Phoenix Field School

The Phoenix Field School is a 16-week education and training program for youth ages 18-21. The program was created through a partnership of the Student Conservation Association (SCA), the Bureau of Land Management (BLM), Arizona Call-a-Teen Youth Resources (ACYR), and Phoenix College (PC).

The Field School provides an opportunity for youth to gain meaningful, hands-on conservation experience through a variety of field-based projects, trainings, and certifications. The crews work on important conservation projects in Arizona, including trail construction and repair, riparian habitat restoration, biological monitoring, and invasive plant management.  In addition to the field work and trainings, the youth also earn 12 college credits through PC by taking classes in areas related to conservation and career development.

Throughout the 16 weeks, crew members gain the necessary skills and experience to become successful and employable in natural resource careers, while making a substantial contribution to Arizona’s natural and cultural treasures. Students gain networking connections with land agencies including the BLM, USFWS, NPS, and USFS.

Students are primarily based out of Phoenix, but the program includes conservation projects around Arizona which require camping in the field for 4-5 days at a time.

Trainings Offered: 

  • CPR Certification
  • Wilderness First Aid Certification
  • Leave No Trace (LNT) Outdoor Ethics
  • SCA Conservation Work Skills Training – Trails
  • Federal Chainsaw Certification – S-212
  • Wildland Firefighting Training – S-130/190

Eligibility Requirements:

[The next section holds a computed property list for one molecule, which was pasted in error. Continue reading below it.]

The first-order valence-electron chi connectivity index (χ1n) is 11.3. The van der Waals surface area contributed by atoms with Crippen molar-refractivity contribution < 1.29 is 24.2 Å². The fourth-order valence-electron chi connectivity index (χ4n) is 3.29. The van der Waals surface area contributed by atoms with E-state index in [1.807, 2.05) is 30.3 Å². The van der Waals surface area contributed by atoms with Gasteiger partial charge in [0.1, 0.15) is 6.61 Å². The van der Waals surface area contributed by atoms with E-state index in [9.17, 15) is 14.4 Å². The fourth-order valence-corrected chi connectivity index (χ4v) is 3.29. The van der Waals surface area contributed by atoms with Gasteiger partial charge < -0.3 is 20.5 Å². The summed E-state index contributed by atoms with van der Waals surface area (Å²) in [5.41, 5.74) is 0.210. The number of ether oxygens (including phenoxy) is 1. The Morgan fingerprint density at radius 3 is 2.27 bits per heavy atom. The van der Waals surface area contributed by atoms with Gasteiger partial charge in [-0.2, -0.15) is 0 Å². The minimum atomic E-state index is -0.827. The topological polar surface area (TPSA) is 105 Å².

If you are between the ages of 18 and 21, able to pass a background check, have a high school diploma or GED, and are a resident of the City of Phoenix or Maricopa County, you are eligible to apply for this program! If you are interested, please contact Jessica Proehl at jessicap@acyraz.org

Related Posts & Program Information

This week started off with the team getting their personality reports from Phoenix College. These reports also matched each member with several jobs that would be suitable for their personality types. Several on the crew took turns being leader for the day and implementing their leadership styles. The Wolf Pack built 300 feet of trail at the Audubon Center leading over to Rio Salado.

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This hitch started out by meeting our work skills instructor from the frozen depths of Maine, Karl. He taught the team about the proper use of tools and their functions. We learned about grade on the trail and how to lay out and flag a new trail. We set up camp and made bomber dinners.

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This hitch started out with some shuffling. The recent rains flooded the area where the team planned to do pole plantings. We took an education training trip to BioSphere2 near Tucson,AZ. We learned of and witnessed 5 different controlled biomes within the facility. The following day we went to Table Mesa, north of Phoenix, and did some restoration work illegal jeep roads.

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Our second week began with being introduced to Ryan from Aerie Backcountry Medicine. He taught us how to apply our first aid training in all types of situations. We learned to hold c-spine, splints, all the way to buddy carrying the injured out of harms way. With our CPR and Wilderness First Aid certifications we were well on our way to being prepared for our LNT trip.

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Our first week in the SCA we all started off getting to know each other and establishing relationships. We learned the finer points of the the SCA and did some fun team building. We also got all of our cool SCA gear: boots, hats, shirts, backpacks, water bottles, and SCA memorabilia. We took a tour of the BLM and Phoenix College. We met our teachers and some of us got our student ids.

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Parents Corner

Your child is about to embark on a life-changing experience, where they will have the opportunity to meet new friends, explore potential careers, gain leadership skills, and accomplish hands-on conservation work that will have a lasting impact on the planet.